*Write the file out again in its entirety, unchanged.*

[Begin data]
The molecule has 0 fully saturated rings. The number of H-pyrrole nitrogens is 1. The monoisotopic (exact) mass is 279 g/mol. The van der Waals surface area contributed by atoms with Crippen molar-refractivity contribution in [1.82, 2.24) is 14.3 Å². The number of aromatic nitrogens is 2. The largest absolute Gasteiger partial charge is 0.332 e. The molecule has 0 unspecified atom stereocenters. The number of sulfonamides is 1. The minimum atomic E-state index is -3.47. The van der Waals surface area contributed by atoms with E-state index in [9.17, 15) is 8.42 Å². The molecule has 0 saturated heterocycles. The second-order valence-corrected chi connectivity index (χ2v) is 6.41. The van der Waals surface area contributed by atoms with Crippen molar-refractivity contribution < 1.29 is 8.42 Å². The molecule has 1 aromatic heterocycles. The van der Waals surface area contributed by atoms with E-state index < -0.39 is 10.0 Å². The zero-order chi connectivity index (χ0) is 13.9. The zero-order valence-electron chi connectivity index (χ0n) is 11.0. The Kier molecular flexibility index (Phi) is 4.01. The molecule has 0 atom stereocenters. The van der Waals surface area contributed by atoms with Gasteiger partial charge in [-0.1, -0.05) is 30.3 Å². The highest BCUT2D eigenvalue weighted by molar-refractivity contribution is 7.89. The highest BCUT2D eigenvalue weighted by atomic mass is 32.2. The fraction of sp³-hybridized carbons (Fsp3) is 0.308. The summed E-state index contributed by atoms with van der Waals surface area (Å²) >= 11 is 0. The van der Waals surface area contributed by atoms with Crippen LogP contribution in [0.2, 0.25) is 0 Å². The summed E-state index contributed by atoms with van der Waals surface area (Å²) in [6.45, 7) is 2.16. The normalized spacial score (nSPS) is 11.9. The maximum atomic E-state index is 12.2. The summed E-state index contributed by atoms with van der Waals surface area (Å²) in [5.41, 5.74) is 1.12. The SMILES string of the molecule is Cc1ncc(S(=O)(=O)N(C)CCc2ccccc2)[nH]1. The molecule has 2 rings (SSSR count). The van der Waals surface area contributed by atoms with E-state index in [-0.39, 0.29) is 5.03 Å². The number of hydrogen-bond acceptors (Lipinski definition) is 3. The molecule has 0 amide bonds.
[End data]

The molecule has 0 fully saturated rings. The number of H-pyrrole nitrogens is 1. The monoisotopic (exact) mass is 279 g/mol. The van der Waals surface area contributed by atoms with Crippen molar-refractivity contribution in [1.82, 2.24) is 14.3 Å². The number of aromatic nitrogens is 2. The largest absolute Gasteiger partial charge is 0.332 e. The molecule has 0 unspecified atom stereocenters. The number of sulfonamides is 1. The minimum atomic E-state index is -3.47. The van der Waals surface area contributed by atoms with E-state index in [9.17, 15) is 8.42 Å². The molecule has 0 saturated heterocycles. The second-order valence-corrected chi connectivity index (χ2v) is 6.41. The van der Waals surface area contributed by atoms with Crippen molar-refractivity contribution < 1.29 is 8.42 Å². The molecule has 1 aromatic heterocycles. The van der Waals surface area contributed by atoms with E-state index < -0.39 is 10.0 Å². The zero-order chi connectivity index (χ0) is 13.9. The zero-order valence-electron chi connectivity index (χ0n) is 11.0. The Kier molecular flexibility index (Phi) is 4.01. The molecule has 0 atom stereocenters. The van der Waals surface area contributed by atoms with Gasteiger partial charge in [-0.1, -0.05) is 30.3 Å². The highest BCUT2D eigenvalue weighted by molar-refractivity contribution is 7.89. The highest BCUT2D eigenvalue weighted by atomic mass is 32.2. The fraction of sp³-hybridized carbons (Fsp3) is 0.308. The summed E-state index contributed by atoms with van der Waals surface area (Å²) >= 11 is 0. The van der Waals surface area contributed by atoms with Crippen LogP contribution in [0.2, 0.25) is 0 Å². The summed E-state index contributed by atoms with van der Waals surface area (Å²) in [6.45, 7) is 2.16. The normalized spacial score (nSPS) is 11.9. The maximum atomic E-state index is 12.2. The summed E-state index contributed by atoms with van der Waals surface area (Å²) in [5.41, 5.74) is 1.12. The SMILES string of the molecule is Cc1ncc(S(=O)(=O)N(C)CCc2ccccc2)[nH]1. The molecule has 2 rings (SSSR count). The van der Waals surface area contributed by atoms with E-state index in [-0.39, 0.29) is 5.03 Å². The number of hydrogen-bond acceptors (Lipinski definition) is 3. The molecule has 0 amide bonds.